|Posted by ed.wilmot on February 7, 2011 at 11:45 AM|
It's time to get back on track with blogging. Every week I will feature a new book or movie release and how it applies to sustainability. These books and films will make you think about how you are living in relation to the world and what you can do to live more gently on the hollowed grounds of planet Earth.
$16.48 at Better World Books. Click on book cover to purchase.
To start out this new venture of reviews, I introduce to you "American Terroir: Savoring the Flavors of Our Wood, Waters, and Fields" by Rowan Jacobson, the author of the James Beard Award Winning "A Geography of Oysters".
Mr. Jacobsen loosely defines this French term, used mostly within the wine industry, as "the taste of place"; or more accurately, the taste of place dependent upon microclimate, nutrients, soil compostion, moisture content, etc. He explains terroir has a fundamental relationship with our knowledge and connection with the land we inhabit and use. The growing local food movement has embraced terroir as one of the motivating factors behind its power to generate excitement and a cross-generational love affair of foods with real flavor.
Terroir provides the actors and scenery for amazing food stories. And the best stories live on on through our memories. This is where "American Terroir" shines. Rowan's adept use of words and rhythm make this book sing with stories that celebrate place, food and the actors that danc between these elements.
With twelve stories that feature foods from every corner of North America (and a slight fancy to other parts), he lays out a format that features his adventures in these environments, a geographical and historical look at these foods, recipes featuring the foods, and then resources for learning about and obtaining the featured foods (I have already favorited many of the websites). After salivating over the idea of getting my fingers sticky with Tupelo Honey, why not have a website and phone number handy to do just that?
The chapters cover all types of foods: maple syrup, coffee, cider, honey, mussels, potatoes, wild foods, oysters, avocados, salmon, wine, cheese and chocolate.
There's plenty to learn; every page exudes potential sensory adventures, bouyed by both practical knowledge and archane tidbits of information. In the chapter 'Little Truths' Rowan describes the phenomenon called "sensory-specific satiety", which "is common in humans and other omnivores - after a few bites of something, it becomes less desirable...We are built to forage." Ahh...I now have a name for that common experience.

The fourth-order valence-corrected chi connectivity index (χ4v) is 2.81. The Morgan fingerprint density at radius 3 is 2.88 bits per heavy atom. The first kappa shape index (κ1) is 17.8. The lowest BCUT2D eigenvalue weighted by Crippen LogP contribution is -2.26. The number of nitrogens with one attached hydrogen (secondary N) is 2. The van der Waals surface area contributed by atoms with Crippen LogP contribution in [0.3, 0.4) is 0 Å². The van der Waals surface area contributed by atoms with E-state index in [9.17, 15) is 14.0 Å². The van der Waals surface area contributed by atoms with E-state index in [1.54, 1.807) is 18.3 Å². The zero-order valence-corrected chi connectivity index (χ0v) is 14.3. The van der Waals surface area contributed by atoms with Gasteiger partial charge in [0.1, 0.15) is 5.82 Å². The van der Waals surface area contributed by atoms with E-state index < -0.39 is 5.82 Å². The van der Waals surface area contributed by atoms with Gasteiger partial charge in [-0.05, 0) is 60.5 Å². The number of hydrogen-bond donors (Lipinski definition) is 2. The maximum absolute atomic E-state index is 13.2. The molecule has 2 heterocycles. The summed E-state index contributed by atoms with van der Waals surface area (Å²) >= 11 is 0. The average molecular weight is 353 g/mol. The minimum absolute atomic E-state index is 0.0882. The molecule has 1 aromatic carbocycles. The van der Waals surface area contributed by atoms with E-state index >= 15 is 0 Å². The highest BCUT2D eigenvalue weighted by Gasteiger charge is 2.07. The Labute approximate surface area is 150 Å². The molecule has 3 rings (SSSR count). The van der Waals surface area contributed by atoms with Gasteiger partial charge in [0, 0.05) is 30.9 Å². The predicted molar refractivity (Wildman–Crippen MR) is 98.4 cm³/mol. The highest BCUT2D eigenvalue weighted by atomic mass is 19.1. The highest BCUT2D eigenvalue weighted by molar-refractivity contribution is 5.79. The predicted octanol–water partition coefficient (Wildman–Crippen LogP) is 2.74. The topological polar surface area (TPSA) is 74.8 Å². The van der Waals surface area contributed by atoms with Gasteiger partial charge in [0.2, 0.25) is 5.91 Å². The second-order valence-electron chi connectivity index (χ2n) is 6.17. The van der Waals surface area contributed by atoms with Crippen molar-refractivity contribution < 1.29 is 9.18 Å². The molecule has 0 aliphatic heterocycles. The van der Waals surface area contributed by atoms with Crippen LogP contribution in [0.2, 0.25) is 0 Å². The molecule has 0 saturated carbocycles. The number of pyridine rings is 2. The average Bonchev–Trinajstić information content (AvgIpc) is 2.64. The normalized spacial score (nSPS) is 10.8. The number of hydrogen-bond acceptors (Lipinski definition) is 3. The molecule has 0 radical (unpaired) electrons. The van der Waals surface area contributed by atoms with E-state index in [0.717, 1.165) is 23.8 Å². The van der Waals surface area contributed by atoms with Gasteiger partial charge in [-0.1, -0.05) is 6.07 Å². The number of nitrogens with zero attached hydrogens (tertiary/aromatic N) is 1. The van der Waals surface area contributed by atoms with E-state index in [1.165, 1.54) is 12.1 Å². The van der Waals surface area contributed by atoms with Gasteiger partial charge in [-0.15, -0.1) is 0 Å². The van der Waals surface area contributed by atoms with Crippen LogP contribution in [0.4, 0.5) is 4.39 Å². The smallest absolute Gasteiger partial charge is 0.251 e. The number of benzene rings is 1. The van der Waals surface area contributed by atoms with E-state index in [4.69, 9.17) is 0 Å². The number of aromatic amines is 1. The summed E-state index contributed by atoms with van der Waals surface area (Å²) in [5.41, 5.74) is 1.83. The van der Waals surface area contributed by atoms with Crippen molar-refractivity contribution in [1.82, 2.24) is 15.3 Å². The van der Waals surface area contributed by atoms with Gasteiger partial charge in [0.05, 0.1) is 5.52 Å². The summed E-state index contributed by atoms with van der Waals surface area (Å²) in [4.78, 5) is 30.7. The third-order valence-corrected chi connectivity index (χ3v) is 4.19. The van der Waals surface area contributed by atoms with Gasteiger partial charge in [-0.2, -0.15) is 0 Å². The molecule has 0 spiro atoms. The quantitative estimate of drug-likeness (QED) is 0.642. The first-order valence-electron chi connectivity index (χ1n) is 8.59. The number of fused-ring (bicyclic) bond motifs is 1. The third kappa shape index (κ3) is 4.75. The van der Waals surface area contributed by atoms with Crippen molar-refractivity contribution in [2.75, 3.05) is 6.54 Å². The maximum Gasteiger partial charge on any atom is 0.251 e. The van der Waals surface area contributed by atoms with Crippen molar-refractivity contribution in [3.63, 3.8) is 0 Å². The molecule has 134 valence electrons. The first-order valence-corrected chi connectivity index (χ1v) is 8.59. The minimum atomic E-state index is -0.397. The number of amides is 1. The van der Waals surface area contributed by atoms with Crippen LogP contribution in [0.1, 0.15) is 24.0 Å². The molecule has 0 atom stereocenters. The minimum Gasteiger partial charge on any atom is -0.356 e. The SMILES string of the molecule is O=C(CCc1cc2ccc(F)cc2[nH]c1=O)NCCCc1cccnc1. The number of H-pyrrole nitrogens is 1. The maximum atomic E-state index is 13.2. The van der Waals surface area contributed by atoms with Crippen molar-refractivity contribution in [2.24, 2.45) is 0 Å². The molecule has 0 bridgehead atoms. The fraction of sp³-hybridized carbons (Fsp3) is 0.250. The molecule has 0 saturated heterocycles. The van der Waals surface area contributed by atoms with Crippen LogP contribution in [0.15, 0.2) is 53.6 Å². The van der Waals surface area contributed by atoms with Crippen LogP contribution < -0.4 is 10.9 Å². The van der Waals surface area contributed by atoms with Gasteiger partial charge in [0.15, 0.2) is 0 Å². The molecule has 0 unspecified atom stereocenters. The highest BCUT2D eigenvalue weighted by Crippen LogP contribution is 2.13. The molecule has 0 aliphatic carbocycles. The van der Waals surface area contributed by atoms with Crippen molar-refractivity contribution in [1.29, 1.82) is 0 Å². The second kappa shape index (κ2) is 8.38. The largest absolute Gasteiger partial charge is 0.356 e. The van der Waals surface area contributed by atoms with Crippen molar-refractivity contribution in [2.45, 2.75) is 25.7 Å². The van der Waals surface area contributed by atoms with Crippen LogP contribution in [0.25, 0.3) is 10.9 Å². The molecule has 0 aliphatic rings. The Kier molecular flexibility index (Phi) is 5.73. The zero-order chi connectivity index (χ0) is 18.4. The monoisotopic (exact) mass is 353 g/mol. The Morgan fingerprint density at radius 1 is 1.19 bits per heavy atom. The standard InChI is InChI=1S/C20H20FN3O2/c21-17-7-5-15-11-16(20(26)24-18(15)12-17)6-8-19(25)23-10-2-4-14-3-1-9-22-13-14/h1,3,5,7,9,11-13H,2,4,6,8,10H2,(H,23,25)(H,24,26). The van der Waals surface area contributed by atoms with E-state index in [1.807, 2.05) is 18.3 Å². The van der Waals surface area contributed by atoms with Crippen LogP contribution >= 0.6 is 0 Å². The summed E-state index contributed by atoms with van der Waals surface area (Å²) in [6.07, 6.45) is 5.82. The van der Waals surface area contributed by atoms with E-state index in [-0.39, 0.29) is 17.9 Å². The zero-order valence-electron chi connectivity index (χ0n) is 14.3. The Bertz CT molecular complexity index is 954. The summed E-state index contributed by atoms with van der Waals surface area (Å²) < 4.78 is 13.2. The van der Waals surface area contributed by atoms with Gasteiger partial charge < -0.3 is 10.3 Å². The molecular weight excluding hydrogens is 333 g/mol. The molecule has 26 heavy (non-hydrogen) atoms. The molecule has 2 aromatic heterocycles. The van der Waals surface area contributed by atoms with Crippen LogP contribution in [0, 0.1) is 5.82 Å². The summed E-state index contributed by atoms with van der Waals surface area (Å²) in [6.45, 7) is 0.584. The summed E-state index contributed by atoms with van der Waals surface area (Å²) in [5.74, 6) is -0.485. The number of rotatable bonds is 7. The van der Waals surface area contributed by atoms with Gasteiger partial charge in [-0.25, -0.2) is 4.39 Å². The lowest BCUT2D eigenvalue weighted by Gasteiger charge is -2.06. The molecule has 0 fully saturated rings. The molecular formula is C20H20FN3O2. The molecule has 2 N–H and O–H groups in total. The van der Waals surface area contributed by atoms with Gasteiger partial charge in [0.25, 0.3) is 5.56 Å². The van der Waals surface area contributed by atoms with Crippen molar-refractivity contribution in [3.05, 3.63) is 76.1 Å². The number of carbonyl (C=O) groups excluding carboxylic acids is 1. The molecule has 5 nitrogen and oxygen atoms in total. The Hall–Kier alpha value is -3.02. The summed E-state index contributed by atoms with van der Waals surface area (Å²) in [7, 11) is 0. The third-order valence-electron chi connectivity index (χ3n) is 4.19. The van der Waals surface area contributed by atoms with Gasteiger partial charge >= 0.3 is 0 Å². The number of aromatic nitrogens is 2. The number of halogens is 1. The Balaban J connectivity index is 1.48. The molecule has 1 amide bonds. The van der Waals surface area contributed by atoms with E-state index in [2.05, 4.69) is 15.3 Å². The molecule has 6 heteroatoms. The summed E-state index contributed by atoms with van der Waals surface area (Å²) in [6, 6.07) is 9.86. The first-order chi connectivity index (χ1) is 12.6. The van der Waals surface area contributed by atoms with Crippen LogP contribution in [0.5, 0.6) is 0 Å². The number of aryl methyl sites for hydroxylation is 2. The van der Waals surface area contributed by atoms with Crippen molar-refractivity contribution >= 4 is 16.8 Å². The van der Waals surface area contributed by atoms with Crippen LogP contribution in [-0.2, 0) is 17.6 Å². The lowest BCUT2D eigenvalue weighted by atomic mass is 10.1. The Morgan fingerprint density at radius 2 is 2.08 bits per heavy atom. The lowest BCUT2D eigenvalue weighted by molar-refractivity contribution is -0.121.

Then in the honey chapter Rowan reveals the possible history to the word honeymoon; ..."derives from an ancient tradition of supplying the bride and groom with an ample supply of mead to sweeten the new marriage,..."
Nearly every chapter alludes to sustainability in one form or another. The chapter on avocados (my favorite food of all time) really makes a point why terroir is important to sustainability. He points out one acre of land with avocado trees can produce eight tons of fruit per year, but requires 1.3 million gallons of water. This is not a problem in its native land of Mexico due to the plentiful supply of rains; but in California this does not allow for any true sustainable farming. "At sixty thousand acres, California's avocado industry uses the equivalent of two hundred and fifty thousand households."
Flavor in its purest form is all about place. Whether something tastes best as a result of its natural habitat (as is the case of Haas avocados along the Cupatitzio River in Michoacan, Mexico) or as a transplant (as is the case with Totten Inlet Oysters in Puget Sound), food relies on the geography and geology of place to imbue a sense of wonder and curiosity on our tastebuds.
So be careful, reading this book may set the itinerary for your next weekend getaway or vacation.